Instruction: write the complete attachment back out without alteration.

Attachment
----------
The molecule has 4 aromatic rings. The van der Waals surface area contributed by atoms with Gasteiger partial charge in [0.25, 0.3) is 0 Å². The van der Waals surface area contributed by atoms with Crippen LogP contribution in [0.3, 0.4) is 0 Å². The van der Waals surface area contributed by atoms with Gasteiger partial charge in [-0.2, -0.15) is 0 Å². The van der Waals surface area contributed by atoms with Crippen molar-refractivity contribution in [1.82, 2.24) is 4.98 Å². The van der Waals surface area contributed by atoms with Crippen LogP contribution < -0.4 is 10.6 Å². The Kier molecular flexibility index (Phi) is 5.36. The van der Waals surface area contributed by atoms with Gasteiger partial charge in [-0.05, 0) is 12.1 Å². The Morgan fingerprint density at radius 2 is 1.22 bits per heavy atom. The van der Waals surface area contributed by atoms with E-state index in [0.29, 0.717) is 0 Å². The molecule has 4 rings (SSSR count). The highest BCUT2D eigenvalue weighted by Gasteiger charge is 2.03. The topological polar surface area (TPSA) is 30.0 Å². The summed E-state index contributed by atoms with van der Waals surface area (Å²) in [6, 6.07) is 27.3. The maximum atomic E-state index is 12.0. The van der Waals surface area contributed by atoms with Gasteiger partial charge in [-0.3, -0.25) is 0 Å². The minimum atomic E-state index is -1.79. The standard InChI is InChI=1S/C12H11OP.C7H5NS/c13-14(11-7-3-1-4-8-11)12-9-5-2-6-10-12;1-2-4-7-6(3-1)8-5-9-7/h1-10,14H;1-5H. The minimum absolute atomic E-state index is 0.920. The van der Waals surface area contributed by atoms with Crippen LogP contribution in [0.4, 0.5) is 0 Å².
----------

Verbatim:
The molecule has 4 aromatic rings. The van der Waals surface area contributed by atoms with Gasteiger partial charge in [0.25, 0.3) is 0 Å². The van der Waals surface area contributed by atoms with Crippen LogP contribution in [0.3, 0.4) is 0 Å². The van der Waals surface area contributed by atoms with Gasteiger partial charge in [-0.2, -0.15) is 0 Å². The van der Waals surface area contributed by atoms with Crippen molar-refractivity contribution in [1.82, 2.24) is 4.98 Å². The van der Waals surface area contributed by atoms with Crippen LogP contribution < -0.4 is 10.6 Å². The Kier molecular flexibility index (Phi) is 5.36. The van der Waals surface area contributed by atoms with Gasteiger partial charge in [-0.05, 0) is 12.1 Å². The Morgan fingerprint density at radius 2 is 1.22 bits per heavy atom. The van der Waals surface area contributed by atoms with E-state index in [0.29, 0.717) is 0 Å². The molecule has 4 rings (SSSR count). The highest BCUT2D eigenvalue weighted by Gasteiger charge is 2.03. The topological polar surface area (TPSA) is 30.0 Å². The summed E-state index contributed by atoms with van der Waals surface area (Å²) in [6, 6.07) is 27.3. The maximum atomic E-state index is 12.0. The van der Waals surface area contributed by atoms with Gasteiger partial charge in [-0.3, -0.25) is 0 Å². The minimum atomic E-state index is -1.79. The standard InChI is InChI=1S/C12H11OP.C7H5NS/c13-14(11-7-3-1-4-8-11)12-9-5-2-6-10-12;1-2-4-7-6(3-1)8-5-9-7/h1-10,14H;1-5H. The minimum absolute atomic E-state index is 0.920. The van der Waals surface area contributed by atoms with Crippen LogP contribution in [0.4, 0.5) is 0 Å².